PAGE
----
No statewide test this fall to assess what Colorado students missed
Colorado students won’t start the school year with a uniform diagnostic test to determine how their reading and math skills stack up after months at home with inconsistent access to virtual learning.
In a letter to advocacy groups, Colorado Education Commissioner Katy Anthes said she shared their concerns about making sure schools and students have the right support to make up for learning loss, but she did not feel that an off-the-shelf diagnostic test was a good use of Colorado’s federal coronavirus relief funds.
She also feared it could lead to unintended consequences, such as inappropriately identifying children for special education services.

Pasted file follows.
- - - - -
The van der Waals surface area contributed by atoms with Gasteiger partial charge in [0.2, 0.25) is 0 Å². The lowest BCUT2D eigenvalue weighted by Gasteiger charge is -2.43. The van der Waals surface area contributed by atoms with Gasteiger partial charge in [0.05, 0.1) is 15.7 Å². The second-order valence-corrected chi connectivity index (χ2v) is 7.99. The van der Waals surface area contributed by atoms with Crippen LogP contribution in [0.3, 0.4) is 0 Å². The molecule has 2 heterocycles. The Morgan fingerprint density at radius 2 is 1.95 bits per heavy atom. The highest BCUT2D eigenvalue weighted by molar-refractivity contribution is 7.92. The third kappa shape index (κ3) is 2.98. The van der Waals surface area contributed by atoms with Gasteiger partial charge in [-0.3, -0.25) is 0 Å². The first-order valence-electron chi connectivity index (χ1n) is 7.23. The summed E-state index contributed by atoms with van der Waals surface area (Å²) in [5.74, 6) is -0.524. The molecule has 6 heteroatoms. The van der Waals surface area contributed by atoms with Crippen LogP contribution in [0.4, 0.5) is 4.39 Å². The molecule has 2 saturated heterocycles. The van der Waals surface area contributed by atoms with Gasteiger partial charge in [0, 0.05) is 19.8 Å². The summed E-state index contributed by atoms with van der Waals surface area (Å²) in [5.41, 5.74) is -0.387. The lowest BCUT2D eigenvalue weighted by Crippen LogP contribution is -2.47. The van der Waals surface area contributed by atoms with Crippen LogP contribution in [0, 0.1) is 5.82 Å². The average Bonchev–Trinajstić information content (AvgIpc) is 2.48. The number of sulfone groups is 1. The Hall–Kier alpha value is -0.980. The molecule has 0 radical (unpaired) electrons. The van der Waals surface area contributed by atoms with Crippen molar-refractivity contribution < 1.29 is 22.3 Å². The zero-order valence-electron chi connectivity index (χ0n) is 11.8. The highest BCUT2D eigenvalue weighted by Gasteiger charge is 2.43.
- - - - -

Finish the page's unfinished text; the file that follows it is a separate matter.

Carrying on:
“I have determined that establishing a statewide assessment of this type at this point in time would distract districts from focusing on critical fall reopening priorities, result in unnecessary duplication, and not necessarily be aligned to local curricula,” Anthes wrote in a letter sent Monday. “Additionally, use of large-scale diagnostic assessments to determine all students’ current knowledge and skills falls outside of the validated purposes and uses of those assessments.”
Anthes was responding to a request from A Plus Colorado, an organization that uses data to push for better educational practices, and other education groups to require a statewide diagnostic test at the start of the 2020-21 school year.
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